By Scott Hilgendorff / Cowboys of the Cross
It could be one of the hardest instructions from Jesus for a cowboy to accept, when he tells us to turn the other cheek.
I remember being at a rodeo a long time ago as a new Christian and I was just taking in everything that was said around me, especially if it was a bible-based conversation. I don’t remember what the conflict was about but I can still hear the young cowboy’s voice expressing his frustration about having already had to turn the other cheek. “I ain’t got but two,” he said, exasperated that whatever had been done to him, it had gone too far.
Stereotypes sometimes exist for a reason and many of them for rodeo cowboys are there for a reason. It’s typically easier for a cowboy to threaten a pop in the mouth or given one out than it is is to walk away from a fight.
Matthew 5: 38-40 “You have heard the law that says the punishment must match the injury: ‘An eye for an eye, and a tooth for a tooth.’ But I say, do not resist an evil person! If someone slaps you on the right cheek, offer the other cheek also. If you are sued in court and your shirt is taken from you, give your coat, too”
In what’s known as the Sermon on the Mount, Jesus offers a vast amount of teaching and here in Matthew 5, he digs into the Old Testament.
And eye for an eye and a tooth for a tooth is a common expression that many people no longer even realize comes from Scripture but it was an Old Testament description for what amounts to a legal system meant to stop situations from escalating into feuds. Basically, if I did something reckless to cause you to lose some of your livestock, I would be responsible for replacing the stock that was lost. If I took someone’s life, I would expect to lose mine.
But Jesus takes it a bit further. He isn’t asking us to let everyone walk all over us but he’s urging us not to seek revenge when someone wrongs us.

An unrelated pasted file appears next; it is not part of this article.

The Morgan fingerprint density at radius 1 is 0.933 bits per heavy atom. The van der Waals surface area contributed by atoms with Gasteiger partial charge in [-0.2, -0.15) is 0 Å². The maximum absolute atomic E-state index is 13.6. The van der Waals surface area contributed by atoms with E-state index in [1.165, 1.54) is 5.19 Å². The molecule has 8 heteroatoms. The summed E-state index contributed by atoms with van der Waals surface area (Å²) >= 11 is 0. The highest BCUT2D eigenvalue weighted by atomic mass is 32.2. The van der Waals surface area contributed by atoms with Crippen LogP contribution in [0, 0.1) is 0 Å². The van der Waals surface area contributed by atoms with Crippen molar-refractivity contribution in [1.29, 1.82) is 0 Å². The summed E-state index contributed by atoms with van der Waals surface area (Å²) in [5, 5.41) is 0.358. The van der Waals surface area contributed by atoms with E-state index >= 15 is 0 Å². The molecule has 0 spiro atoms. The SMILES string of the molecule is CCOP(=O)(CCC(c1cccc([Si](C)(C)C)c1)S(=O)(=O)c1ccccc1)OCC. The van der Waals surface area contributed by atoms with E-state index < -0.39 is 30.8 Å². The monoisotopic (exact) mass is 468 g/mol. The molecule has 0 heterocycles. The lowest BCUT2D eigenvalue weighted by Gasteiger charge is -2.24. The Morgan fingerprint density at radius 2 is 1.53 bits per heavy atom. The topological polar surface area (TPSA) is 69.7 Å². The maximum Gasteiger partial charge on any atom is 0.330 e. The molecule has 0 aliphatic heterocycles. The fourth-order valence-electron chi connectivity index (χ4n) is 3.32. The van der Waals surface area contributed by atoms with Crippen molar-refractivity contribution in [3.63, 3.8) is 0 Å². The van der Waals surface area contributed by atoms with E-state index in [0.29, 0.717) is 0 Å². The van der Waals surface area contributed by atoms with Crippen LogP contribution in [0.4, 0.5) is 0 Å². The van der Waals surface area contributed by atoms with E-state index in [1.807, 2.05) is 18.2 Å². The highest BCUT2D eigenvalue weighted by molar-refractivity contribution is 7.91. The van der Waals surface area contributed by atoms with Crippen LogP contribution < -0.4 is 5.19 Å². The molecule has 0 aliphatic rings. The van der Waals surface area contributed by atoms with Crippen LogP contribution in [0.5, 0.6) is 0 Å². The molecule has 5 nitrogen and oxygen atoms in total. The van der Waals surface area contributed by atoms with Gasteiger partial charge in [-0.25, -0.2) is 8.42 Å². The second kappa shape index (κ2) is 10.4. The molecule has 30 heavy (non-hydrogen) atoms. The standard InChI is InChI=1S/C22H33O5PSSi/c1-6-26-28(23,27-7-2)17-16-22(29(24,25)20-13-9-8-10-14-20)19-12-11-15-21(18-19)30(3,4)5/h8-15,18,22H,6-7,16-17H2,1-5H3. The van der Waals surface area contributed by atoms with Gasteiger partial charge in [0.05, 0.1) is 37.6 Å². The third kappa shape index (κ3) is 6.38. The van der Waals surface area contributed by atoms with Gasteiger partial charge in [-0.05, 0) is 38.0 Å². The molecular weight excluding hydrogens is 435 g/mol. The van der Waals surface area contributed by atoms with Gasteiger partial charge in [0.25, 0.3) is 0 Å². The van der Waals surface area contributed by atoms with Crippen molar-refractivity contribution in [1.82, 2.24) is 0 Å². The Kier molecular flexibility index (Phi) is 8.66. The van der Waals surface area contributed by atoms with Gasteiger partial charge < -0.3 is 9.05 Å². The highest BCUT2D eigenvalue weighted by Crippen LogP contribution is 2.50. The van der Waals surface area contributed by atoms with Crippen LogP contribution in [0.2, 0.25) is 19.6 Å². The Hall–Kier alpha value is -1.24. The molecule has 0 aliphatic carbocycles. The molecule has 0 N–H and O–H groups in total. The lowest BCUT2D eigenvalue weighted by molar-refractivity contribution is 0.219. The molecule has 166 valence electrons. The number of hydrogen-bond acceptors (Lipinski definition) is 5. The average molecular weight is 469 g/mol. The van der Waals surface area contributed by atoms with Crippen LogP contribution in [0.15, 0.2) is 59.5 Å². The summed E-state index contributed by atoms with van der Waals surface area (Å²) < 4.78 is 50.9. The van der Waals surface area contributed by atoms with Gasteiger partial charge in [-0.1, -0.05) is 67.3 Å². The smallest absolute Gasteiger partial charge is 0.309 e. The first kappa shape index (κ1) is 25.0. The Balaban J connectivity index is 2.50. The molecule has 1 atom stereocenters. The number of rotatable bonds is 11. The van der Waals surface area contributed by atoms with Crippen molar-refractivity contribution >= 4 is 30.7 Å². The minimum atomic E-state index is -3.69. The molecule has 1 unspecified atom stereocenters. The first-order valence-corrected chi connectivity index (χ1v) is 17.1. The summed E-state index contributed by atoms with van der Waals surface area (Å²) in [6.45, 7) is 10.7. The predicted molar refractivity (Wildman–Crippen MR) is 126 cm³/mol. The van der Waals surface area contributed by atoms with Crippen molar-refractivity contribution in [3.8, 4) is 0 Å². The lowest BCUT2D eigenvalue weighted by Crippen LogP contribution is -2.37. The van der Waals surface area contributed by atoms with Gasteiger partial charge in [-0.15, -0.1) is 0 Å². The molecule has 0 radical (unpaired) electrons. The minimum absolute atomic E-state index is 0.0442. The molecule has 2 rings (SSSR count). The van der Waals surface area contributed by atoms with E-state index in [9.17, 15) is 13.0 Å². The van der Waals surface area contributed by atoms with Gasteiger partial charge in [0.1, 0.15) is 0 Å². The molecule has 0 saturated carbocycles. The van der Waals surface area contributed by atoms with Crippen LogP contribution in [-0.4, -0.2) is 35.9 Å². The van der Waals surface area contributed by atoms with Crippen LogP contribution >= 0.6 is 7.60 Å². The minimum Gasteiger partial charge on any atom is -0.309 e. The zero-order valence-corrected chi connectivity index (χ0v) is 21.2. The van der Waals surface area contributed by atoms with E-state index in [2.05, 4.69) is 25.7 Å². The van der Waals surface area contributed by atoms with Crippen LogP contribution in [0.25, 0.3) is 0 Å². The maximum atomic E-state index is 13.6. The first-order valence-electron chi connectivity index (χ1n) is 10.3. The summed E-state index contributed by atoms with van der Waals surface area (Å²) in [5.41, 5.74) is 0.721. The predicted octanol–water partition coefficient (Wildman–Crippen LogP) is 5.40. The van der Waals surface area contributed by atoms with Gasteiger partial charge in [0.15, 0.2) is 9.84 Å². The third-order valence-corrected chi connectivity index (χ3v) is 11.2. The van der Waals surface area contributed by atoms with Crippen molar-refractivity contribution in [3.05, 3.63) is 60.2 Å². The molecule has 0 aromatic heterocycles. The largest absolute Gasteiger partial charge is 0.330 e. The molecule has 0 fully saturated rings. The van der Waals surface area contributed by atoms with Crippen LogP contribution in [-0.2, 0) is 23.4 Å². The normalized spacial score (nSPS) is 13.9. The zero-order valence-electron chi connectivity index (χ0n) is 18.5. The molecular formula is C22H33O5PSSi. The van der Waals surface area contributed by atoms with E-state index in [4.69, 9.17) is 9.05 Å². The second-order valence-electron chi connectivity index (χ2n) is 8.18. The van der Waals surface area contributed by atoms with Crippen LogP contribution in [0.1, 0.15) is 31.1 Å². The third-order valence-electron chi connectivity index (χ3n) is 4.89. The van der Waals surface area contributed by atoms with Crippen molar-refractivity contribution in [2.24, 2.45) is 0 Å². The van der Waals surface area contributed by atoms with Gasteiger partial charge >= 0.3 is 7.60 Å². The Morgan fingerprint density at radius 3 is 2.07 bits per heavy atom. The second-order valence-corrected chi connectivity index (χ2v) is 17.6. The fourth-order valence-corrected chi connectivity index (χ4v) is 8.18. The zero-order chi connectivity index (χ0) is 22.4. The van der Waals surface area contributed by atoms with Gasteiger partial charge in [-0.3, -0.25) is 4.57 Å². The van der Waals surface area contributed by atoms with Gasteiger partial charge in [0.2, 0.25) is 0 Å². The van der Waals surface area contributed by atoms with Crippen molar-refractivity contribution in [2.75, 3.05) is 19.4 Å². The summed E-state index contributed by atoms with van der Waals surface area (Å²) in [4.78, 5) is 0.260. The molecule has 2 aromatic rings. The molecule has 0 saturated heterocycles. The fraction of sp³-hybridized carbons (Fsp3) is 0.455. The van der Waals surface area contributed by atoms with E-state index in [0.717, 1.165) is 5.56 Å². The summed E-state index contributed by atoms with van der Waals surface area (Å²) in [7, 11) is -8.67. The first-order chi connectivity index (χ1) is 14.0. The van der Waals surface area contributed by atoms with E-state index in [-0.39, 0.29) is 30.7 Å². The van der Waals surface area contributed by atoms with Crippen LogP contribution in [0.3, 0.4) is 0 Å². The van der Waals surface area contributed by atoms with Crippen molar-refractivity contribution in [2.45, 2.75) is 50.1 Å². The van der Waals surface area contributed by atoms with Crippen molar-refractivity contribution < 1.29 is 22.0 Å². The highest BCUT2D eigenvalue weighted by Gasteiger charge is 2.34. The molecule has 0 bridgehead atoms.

Just like when we looked at what it means to go the extra mile for someone, which comes later in this set of verses, Jesus is asking us to do more for people who would least likely expect us to treat them differently, or even better, than they have treated us.
If someone keeps hitting on our girlfriend at the bar, instead of waiting to have it out with him in the parking lot after, we simply leave and go somewhere else. That’s a pretty real example of what Jesus is suggesting.
It just goes against how we typically think we should respond to a situation like that. The Bible teaches different ways of handling conflict and many of them open the door to more easily pointing others to Jesus Christ.
It’s really hard to tell someone the good news after we’ve laid them out in the parking lot in the rodeo grounds after reaching what we felt like was the last straw.
By Scott Hilgendorff / Cowboys of the Cross
Most would say the opposite of war is peace. Peace in many Biblical contexts is something much different.
As we learn more about our faith in Jesus Christ, it can lead us to pursue ways to avoid causing conflict, to find ways to reconcile with others and it can lead some to a firm belief in pacifism when it comes to war.
War is something that has been on our minds a lot lately as we watch the news unfold in Ukraine and our allied countries, at the writing of this, work to avoid being drawn into a full-blown war with Russia.
It’s a good time to talk about peace, but this is the kind of peace that helps us to not feel worry about escalating conflicts. It is a kind of peace that helps us to be okay when the truck breaks down, cattle prices bottom out and a member of our family has chosen this week to pick a fight over who gets dad’s piece of hunting property in the will.
John 14:27 Peace I leave with you; my peace I give to you. Not as the world gives do I give to you. Let not your hearts be troubled, neither let them be afraid.
John 16:33 I have said these things to you, that in me you may have peace. In the world you will have tribulation. But take heart; I have overcome the world.